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Re: no-applicable-method

    Date: Tue, 8 Aug 89 11:01 U

    I encountered a strange phenomenon when I was using and :around method
    for the no-applicable-method generic function.  A sample of the code used

    (defmethod no-applicable-method :around
               ((gen-func standard-generic-function) &rest args)
      (if (next-method-p)
	  ... else report some error))

This is an illegal method definition.  This is because it is a method on
a specified generic function that is specialized to only specified

That is, the generic function no-applicable-method is specified in CLOS
and the class standard-generic-function is specified in CLOS.  There are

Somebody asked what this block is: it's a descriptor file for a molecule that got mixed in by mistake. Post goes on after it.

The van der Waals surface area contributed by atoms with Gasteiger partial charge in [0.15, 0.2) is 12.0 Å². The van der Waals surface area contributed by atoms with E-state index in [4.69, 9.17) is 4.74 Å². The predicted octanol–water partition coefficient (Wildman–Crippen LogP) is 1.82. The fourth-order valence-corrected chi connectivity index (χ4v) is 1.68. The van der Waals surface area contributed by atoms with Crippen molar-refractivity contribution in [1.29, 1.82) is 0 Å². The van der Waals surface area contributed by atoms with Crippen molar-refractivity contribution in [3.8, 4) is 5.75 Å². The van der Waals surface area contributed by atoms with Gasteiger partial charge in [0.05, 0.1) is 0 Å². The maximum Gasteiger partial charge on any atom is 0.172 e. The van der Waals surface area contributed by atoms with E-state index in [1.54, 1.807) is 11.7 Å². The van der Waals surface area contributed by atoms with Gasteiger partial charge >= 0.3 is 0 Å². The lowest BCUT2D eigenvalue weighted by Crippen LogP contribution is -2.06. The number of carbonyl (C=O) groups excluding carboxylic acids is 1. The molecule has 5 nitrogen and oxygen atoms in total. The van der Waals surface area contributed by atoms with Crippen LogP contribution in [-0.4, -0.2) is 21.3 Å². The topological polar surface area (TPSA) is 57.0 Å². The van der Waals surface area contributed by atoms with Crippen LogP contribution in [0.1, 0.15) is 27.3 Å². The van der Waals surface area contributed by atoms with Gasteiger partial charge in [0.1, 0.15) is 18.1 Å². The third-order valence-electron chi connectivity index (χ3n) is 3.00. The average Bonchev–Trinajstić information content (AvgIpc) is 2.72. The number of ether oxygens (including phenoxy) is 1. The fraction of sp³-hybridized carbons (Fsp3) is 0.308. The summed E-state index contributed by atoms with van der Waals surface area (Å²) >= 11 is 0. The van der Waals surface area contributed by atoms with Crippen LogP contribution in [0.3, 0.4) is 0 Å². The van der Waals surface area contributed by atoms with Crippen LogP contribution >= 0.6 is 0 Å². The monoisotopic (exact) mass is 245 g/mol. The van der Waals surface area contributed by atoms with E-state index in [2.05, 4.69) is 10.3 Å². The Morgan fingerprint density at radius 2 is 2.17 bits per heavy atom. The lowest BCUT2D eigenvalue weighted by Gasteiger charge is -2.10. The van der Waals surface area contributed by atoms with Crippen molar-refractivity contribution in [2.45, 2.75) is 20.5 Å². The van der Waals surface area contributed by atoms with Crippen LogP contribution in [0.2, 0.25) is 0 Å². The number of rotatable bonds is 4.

at least two ways to see why this definition has to be illegal.

The easiest is to observe that in some sense, this should be considered
a redefinition of a reserved name.  This definition is exactly analogous
to redefining an existing Lisp function like, lets say, CAR.  If were to
redefine such a function, at least theoretically, all programs including
the system implemenation itself see the change.  This can reek havoc if
you do something wrong.

Another way to see the problem with this definition is based on looking
at the problems of implementing a causally effective metacircular system
like CLOS.  In such a system, this kind of redefinition can have more
dramatic effect even if you think your method is, itself, not buggy.
The prinicple outlined above permits the implementation to assume (and
mine does), that it `knows' about all the specified methods.  This is
the easiest technique for ensuring that the metacircularity grounds out
properly.  When an unknown method leaks into the specified level of the
system, as in your method above, all hell can break lose.

This second is the problem you are running into and, in fact, is the
same problem as has been cropping up with cache expansion.